Fort Campbell High School’s all-girls wrestling team of 14 female wrestlers is having a great deal of success as they take on their second official season.
Anthony Shingler, coach for the Fort Campbell High School wrestling team, said while the girls wrestling program isn’t exactly new, the program has finally developed to a group of formidable competitors.
Female wrestlers have been part of the Fort Campbell High School wrestling team since the group started competing about 11 years ago, Shingler said.
“We are trying to run a program that strives for excellence in the classroom and on the mat,” he said. “Three years ago, we sent our first female group to a tournament where they did very well. Last September the Kentucky Coaches Association decided to host the first girls state championship to help grow the sport in the state. We decided we would push to build the sport at Fort Campbell.”
The girls team finished as the state runner up last year, and one female wrestler signed to continue wrestling in college. The Seventh Annual Fort Campbell High School Wrestling Tournament was hosted in December during which the Lady Falcons finished in fifth place. FCHS wrestlers, Katie Guevara and Natalie Britton won the tournament. Individual placing winners were Ella Plumb and September Snyder in second place and Sharon Ajas in sixth place.
“We have more than one major strength,” Shingler said. “The girls work just as hard as the guys. The expectation is we will continue to improve each time we practice and compete. They have bought into the philosophy and work extremely hard. They are a very tightknit group that want to see each other be successful.”
Katie Guevara, FCHS senior, turned to wrestling to cope with her mother’s deployment. Guevara said she found a strength and resiliency within herself to continue with the sport.
“One of my old friends invited me to come out and try it when we lived at Fort Carson, [Colorado],” Guevara said. “I know my first week, I didn’t know what I was doing and they sent me to a tournament where I got beat up. My mom was deployed for my entire sophomore school year and it was a very hard time. Wrestling became a way for me to take my mind off of things, it takes up a lot of your time, and you have to dedicate yourself to it.”
Wrestling taught Guevara how to control her emotions and carry herself in difficult situations, she said.
“I always tell the younger girls to never act out of anger,” Guevara said. “You have to be in the right mindset. Wrestling has made me more mature and taught me how to take things slow and be more responsible for my actions and how you react to things.”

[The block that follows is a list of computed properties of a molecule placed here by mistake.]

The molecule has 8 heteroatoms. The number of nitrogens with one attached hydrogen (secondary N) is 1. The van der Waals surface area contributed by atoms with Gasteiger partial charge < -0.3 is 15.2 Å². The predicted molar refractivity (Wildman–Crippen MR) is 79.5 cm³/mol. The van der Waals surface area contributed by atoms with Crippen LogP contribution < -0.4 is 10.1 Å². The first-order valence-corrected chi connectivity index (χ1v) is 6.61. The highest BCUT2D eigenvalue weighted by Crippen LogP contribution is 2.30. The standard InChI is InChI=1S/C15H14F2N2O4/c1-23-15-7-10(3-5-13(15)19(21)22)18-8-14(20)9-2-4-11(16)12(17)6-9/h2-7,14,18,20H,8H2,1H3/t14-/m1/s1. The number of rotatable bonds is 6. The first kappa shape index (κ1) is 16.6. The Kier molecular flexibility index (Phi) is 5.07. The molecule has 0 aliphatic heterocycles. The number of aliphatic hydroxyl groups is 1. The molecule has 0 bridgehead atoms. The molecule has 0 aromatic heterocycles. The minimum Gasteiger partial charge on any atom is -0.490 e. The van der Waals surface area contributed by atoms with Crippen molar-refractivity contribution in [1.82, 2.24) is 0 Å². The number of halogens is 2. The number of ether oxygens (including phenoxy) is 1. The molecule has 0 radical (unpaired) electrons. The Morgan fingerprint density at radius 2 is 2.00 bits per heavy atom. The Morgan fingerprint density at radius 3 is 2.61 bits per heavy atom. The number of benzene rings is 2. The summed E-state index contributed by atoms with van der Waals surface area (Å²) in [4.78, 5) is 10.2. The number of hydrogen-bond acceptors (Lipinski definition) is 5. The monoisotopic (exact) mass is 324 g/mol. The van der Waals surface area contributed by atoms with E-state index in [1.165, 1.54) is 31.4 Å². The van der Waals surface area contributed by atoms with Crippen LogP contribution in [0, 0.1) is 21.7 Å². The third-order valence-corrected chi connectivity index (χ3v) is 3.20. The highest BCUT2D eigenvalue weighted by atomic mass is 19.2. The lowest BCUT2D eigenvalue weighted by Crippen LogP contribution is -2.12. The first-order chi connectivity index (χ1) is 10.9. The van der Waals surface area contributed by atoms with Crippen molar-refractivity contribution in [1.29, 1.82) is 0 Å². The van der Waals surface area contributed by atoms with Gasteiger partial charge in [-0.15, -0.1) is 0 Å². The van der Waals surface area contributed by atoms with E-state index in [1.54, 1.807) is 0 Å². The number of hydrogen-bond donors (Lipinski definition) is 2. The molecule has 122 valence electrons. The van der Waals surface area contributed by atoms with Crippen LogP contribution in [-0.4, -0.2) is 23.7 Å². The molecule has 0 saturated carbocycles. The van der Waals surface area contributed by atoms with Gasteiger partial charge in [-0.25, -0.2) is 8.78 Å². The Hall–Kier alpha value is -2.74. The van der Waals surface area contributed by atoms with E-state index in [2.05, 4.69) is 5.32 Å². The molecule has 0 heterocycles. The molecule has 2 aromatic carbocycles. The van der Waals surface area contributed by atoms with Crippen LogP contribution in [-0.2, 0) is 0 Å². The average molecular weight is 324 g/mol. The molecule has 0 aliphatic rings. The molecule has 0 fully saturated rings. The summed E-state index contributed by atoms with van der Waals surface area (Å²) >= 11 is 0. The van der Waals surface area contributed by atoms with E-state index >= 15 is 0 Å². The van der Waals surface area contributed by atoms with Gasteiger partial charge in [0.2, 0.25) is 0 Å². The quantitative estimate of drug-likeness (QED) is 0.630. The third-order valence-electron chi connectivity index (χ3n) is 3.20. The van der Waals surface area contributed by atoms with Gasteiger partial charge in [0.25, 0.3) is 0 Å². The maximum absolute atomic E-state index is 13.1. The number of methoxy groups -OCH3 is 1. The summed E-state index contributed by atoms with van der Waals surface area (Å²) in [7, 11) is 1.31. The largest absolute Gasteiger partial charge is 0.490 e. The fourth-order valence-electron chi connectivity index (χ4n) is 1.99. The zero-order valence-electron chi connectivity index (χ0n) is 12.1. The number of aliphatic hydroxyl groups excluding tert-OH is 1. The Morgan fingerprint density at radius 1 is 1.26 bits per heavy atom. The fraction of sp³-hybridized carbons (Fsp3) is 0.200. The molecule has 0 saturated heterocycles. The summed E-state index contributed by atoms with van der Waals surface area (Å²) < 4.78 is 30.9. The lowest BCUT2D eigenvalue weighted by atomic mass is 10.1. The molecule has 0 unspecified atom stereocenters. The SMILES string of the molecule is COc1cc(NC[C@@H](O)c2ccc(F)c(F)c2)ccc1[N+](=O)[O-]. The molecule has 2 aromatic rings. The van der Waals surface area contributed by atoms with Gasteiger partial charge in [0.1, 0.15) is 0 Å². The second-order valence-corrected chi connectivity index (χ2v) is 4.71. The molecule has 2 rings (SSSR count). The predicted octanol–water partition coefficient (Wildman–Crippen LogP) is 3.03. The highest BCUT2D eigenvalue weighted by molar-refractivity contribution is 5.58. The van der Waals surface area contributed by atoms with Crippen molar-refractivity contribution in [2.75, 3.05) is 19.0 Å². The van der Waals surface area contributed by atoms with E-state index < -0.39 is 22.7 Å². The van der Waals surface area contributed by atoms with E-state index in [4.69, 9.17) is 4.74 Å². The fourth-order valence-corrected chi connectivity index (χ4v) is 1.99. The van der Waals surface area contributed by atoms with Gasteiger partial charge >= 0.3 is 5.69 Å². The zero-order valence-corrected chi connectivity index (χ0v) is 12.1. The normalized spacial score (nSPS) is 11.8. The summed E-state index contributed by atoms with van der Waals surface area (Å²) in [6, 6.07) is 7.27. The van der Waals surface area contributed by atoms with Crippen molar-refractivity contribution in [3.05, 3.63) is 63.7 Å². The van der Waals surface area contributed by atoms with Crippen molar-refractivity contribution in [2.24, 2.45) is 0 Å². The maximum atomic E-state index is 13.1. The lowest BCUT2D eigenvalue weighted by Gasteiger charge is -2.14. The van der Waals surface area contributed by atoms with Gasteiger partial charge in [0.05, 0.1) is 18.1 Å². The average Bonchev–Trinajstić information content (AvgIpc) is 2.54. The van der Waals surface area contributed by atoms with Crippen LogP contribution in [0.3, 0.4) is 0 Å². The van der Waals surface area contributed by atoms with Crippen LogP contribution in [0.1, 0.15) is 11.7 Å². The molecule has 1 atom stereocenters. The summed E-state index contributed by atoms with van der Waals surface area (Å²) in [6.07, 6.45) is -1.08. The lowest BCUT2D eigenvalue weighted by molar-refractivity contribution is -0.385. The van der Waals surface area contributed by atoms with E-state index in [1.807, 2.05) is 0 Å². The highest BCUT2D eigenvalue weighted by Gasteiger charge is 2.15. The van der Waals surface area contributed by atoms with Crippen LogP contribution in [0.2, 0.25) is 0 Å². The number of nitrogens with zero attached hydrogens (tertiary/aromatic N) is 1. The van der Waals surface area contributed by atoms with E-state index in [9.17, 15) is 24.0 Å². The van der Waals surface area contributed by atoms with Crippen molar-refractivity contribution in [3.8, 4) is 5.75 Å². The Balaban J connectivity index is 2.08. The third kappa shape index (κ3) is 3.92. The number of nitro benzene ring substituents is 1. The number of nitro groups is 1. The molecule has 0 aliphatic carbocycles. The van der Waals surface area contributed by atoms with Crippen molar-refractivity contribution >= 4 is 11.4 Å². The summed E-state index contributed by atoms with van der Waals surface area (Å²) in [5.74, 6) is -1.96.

September Snyder, FCHS freshman, joined the wrestling team because her mother, uncle and grandfather wrestled when they were her age.
“I started wrestling last year as a middle schooler,” Snyder said. “I’ve always wanted to be in wrestling and knowing my Family wrestled growing up, it gave me an extra boost to want to wrestle and I gave it a shot and I ended up loving it.”
Wrestling has taught her to respect winning and losing in all areas of life, Snyder said.
“There has to be a winner and loser and you have to learn how to not be hard on yourself if you lose,” she said. “It’s a learning opportunity to take what you did and look at how you can improve to come back stronger for next time. Being in wrestling has definitely made me feel a lot stronger and more confident, especially in knowing I can stand up for myself.”
Ella Plumb, FCHS junior, found an outlet for dealing with the loss of her father and a way to feel close to him as well.
“My friend, Coach Shingler, my dad and brother convinced me to try wrestling last year,” Shingler said. “I was actually going to quit because I was having a hard time picking up the skills, but then my dad passed away. I kept with it, and now I wrestle for my dad. My dad didn’t pass away in war, he had a heart attack, and I use wrestling to get out my feelings about it.”
She found an outlet for her grief, but also found a community of supporters within her team and coaching staff.
“It’s helped me a lot,” Plumb said. “Coach Shingler was there for me a lot last year, and the entire team has helped me through the anniversaries, my birthday and all of the holidays. The entire team has been there for me and my Family. I want to stick with wrestling for as long as possible, and I want to try to wrestle in college.”
All three girls plan to continue wrestling and encourage other girls to participate. However, many girls still face the problem of not having access to wrestling programs universally.
“I want to continue wrestling as long as there are places that have it,” Snyder said. “I recently found out I may have to move and the place we are going doesn’t have girls wrestling. It’s still kind of frustrating girls aren’t able to compete in the same sports boys can. Being able to wrestle here, it’s an impact on everyone, it shows we have strong girls around here who have what it takes and can be strong and do it too. It’s not just a guy thing, and it’s being noticed by younger girls.”
The three girls agreed they have an influence on younger wrestlers and understand what their example as female athletes does for future generations of female wrestlers.
“Girls, and everyone, automatically assumes wrestling is a male sport,” Plumb said. “We are redefining what sports are, it’s not a male sport, it’s just male-dominated. It teaches you many things, like responsibility and owning up to your actions, you have to be accountable, and I think it’s a great thing to participate in.”
Guevara encourages all girls who may be interested in wrestling to come out and give it a try while keeping an open mind.
“I would encourage girls to try it out, because they could be good,” she said. “Don’t knock it until you try it, and you may regret not giving yourself the chance to do it."